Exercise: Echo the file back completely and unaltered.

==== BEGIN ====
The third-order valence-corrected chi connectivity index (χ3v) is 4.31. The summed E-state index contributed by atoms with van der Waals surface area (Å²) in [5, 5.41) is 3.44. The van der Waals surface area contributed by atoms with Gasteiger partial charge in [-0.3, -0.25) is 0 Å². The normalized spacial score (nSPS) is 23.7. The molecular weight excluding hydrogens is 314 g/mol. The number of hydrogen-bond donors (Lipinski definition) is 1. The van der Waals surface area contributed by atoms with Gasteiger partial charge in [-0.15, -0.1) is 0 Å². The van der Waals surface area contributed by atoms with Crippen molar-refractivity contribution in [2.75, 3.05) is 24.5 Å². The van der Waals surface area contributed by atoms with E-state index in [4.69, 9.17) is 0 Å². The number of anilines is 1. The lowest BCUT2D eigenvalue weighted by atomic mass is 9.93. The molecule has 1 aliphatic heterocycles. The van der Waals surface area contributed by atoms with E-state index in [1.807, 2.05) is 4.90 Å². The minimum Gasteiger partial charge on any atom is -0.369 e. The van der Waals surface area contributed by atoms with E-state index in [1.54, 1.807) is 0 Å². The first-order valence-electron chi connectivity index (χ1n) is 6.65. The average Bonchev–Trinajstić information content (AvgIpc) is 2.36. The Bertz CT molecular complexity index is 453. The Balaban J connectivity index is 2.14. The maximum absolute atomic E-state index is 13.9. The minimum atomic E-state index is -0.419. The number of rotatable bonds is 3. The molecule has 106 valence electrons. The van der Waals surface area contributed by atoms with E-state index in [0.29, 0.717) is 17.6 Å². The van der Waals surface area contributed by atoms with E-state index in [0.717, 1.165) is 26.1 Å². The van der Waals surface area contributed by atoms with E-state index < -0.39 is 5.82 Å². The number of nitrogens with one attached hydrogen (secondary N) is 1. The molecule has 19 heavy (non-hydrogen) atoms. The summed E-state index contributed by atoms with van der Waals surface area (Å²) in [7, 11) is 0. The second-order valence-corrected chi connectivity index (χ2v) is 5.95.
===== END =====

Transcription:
The third-order valence-corrected chi connectivity index (χ3v) is 4.31. The summed E-state index contributed by atoms with van der Waals surface area (Å²) in [5, 5.41) is 3.44. The van der Waals surface area contributed by atoms with Gasteiger partial charge in [-0.3, -0.25) is 0 Å². The normalized spacial score (nSPS) is 23.7. The molecular weight excluding hydrogens is 314 g/mol. The number of hydrogen-bond donors (Lipinski definition) is 1. The van der Waals surface area contributed by atoms with Gasteiger partial charge in [-0.15, -0.1) is 0 Å². The van der Waals surface area contributed by atoms with Crippen molar-refractivity contribution in [2.75, 3.05) is 24.5 Å². The van der Waals surface area contributed by atoms with E-state index in [4.69, 9.17) is 0 Å². The number of anilines is 1. The lowest BCUT2D eigenvalue weighted by atomic mass is 9.93. The molecule has 1 aliphatic heterocycles. The van der Waals surface area contributed by atoms with E-state index in [1.807, 2.05) is 4.90 Å². The minimum Gasteiger partial charge on any atom is -0.369 e. The van der Waals surface area contributed by atoms with E-state index in [1.54, 1.807) is 0 Å². The first-order valence-electron chi connectivity index (χ1n) is 6.65. The average Bonchev–Trinajstić information content (AvgIpc) is 2.36. The Bertz CT molecular complexity index is 453. The Balaban J connectivity index is 2.14. The maximum absolute atomic E-state index is 13.9. The minimum atomic E-state index is -0.419. The number of rotatable bonds is 3. The molecule has 106 valence electrons. The van der Waals surface area contributed by atoms with E-state index in [0.29, 0.717) is 17.6 Å². The van der Waals surface area contributed by atoms with E-state index in [0.717, 1.165) is 26.1 Å². The van der Waals surface area contributed by atoms with E-state index < -0.39 is 5.82 Å². The number of nitrogens with one attached hydrogen (secondary N) is 1. The molecule has 19 heavy (non-hydrogen) atoms. The summed E-state index contributed by atoms with van der Waals surface area (Å²) in [7, 11) is 0. The second-order valence-corrected chi connectivity index (χ2v) is 5.95.